- Profit Strategy: Rehab & hold
- Number of Units: 8
- Personal Money Invested: $80k
- Amount Earned: $859 monthly cash flow
- Prior Experience: A community outreach program coordinator by trade, Jessie had no prior experience in small apartments aside from previously living in a triplex in which he and his wife resided for 10 years in Boston
Jessie has a stable job. But like most people, it is an 8 to 5 — work, home, then back to work. His occupation provides a consistent income that covers his bills and allows him to help family members but doesn’t provide much extra for “fun,” such as vacations.
As a child, he watched his mom struggle to make ends meet. He knows he wants something different for himself and his family.
He grew up in Louisiana. He lived many years in Oklahoma, both of which were much more affordable areas than his current residence in Rhode Island. When he initially left the south, he moved to Massachusetts and learned quickly that more money was needed to live there.
His retirement savings was less than he desired. He knew this needed to be addressed. One alternative was to work a second job. That would take him away from his family even more than his 8 to 5 job. This wasn’t an appealing option. He craved a solution.
Over the years, his mother purchased rental properties in the south, and he even occasionally invested with her. The idea of expanding his “portfolio” grew. In addition to providing an extra stream of income and fattening his retirement fund, he knew real estate also provided some tax benefits. He explains, “it sounded like a win-win opportunity.”
His ultimate dream is to own a few more properties. He’d likely manage them himself as he didn’t have the best experience with his last management company. Besides, he’s passionate about real estate. He wants the opportunity to interact with residents, “get to know their story, and help provide safer housing for them.” He continues, “I feel that would be a real accomplishment. I’d like to know that I helped others with my own two hands. I love that feeling. And at the same time, knowing that I’m making money.”
His most significant obstacles were financing the property (including the source for the down payment) and learning about non-conventional alternatives like lease-option agreements with sellers. He also needed to discover how to find partners.
Jessie acknowledged that he couldn’t accomplish his goals alone. He borrowed money from his retirement fund to purchase the property for his first deal — an 8-plex. He realized that this model wouldn’t be sustainable for acquiring additional properties. He concluded, “I knew I needed someone with far more experience and knowledge to provide me with the tools to help build my real estate portfolio. I did the typical things that people do. I joined the local Real Estate Investors Association. Unfortunately, most of these people were in the same situation I was in.” Jessie realized this resource wouldn’t provide what he needed, so he looked for a better mentor. That’s when he found Lance’s Bootcamp.
Jessie loves learning about real estate investing — it thrills him. And the idea of helping other people in the process resonates with his ideals. Indeed, the financial benefits are also of value. He’s been able to take some trips with his wife, and he’s looking at buying a new car. He has disposable income that was out of reach before. “The properties have helped shape our future financial situation. I’m excited about that.”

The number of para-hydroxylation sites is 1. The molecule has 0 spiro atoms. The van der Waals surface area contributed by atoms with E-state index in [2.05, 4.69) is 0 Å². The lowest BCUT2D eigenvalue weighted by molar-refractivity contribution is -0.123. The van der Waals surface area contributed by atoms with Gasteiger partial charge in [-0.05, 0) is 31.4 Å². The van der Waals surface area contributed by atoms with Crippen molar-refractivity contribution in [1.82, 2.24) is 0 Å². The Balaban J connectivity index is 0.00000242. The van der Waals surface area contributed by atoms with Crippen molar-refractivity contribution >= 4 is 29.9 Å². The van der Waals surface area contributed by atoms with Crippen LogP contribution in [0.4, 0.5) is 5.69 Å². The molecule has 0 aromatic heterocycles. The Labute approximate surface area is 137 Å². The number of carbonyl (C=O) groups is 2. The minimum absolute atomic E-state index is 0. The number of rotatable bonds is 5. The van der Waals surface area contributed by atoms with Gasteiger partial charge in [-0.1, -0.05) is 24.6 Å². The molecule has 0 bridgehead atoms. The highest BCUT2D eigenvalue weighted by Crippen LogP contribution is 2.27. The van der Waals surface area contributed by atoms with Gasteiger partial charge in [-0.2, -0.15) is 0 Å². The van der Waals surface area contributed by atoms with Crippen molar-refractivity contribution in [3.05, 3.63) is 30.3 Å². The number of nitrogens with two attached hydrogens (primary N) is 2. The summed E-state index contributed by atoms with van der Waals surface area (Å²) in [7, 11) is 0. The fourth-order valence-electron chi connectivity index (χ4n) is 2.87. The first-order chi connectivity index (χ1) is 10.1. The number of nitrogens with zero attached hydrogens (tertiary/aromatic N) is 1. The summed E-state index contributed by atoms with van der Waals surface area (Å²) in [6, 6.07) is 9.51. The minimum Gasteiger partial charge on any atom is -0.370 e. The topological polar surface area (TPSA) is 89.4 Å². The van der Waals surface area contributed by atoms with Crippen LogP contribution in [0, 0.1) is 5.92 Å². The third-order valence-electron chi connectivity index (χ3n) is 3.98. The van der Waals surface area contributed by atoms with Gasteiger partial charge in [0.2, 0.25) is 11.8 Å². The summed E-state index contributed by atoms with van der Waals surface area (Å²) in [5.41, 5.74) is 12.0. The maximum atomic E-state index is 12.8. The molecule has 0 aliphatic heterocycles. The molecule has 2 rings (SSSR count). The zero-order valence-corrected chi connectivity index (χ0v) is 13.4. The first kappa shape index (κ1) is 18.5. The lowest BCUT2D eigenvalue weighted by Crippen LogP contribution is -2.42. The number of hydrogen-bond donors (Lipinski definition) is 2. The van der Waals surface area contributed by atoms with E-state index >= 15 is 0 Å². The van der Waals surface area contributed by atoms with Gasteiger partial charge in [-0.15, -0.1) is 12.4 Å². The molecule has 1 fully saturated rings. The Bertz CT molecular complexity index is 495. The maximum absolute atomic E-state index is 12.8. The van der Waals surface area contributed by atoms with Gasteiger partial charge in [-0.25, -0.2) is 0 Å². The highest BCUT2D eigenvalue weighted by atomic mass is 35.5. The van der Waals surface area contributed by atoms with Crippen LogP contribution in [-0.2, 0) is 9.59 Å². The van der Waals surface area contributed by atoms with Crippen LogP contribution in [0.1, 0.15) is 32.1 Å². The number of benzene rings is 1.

Looking at what has changed already and the potential for the future, he’s thrilled that this business will allow him to “expand our family and be able to set aside funds for college. Knowing that ‘mailbox money’ will be there is very inspiring.”
A bonus for Jessie is that his wife is also inspired to invest in real estate. This endeavor has made them even closer.
Jessie discovered that his communication skills benefit him in this business. “Being personable with people is very important. Knowing how to talk with real estate agents and sellers is valuable. I had the people skills, and Lance’s training gave me the scripts and the knowledge. That has led to some exciting opportunities.”
What worked against him in the beginning, was his openness. He’d heard from other investors that real estate investing can be “pretty brutal, backstabbing, cutthroat.” He expands, “I haven’t seen cutthroat. But on one deal, the owner mentioned he would be willing to do a ‘gentlemen’s agreement’ on two properties he owned that I couldn’t purchase right away. He then sold those properties to someone else, even though he had verbally given me the first option to buy. I think this happened because I was open and honest about the fact that I was new to investing. This may have worked against me.”
However, he’s been surprised at how quickly he has learned and implemented Lance’s training. He says, “it works, and it isn’t as hard as I expected. That exhilarates me.”
When Jessie started, his expectations were much more conservative. He’s changed his perspective, “I’ve grown to know that it is doable to own a 24- or 36-unit property versus only investing in triplexes and quads. It is possible. The process has opened my eyes to the potential and accessibility of larger properties.”
He wisely suggests, “invest in training and education. Even though I’ve mentioned small apartment investing is easier to learn than I expected, it is still challenging. People can sense when you are unsure of what you are doing. You want to have an intelligent conversation and convey that you are knowledgeable. That will make them far more interested in working with you.”
His second suggestion is to take a chance. “The training helps keep you from losing money. You will be able to identify good deals. Believe in the training and what the coaches and trainers tell you.”
Invest. In. Yourself. Get. Training.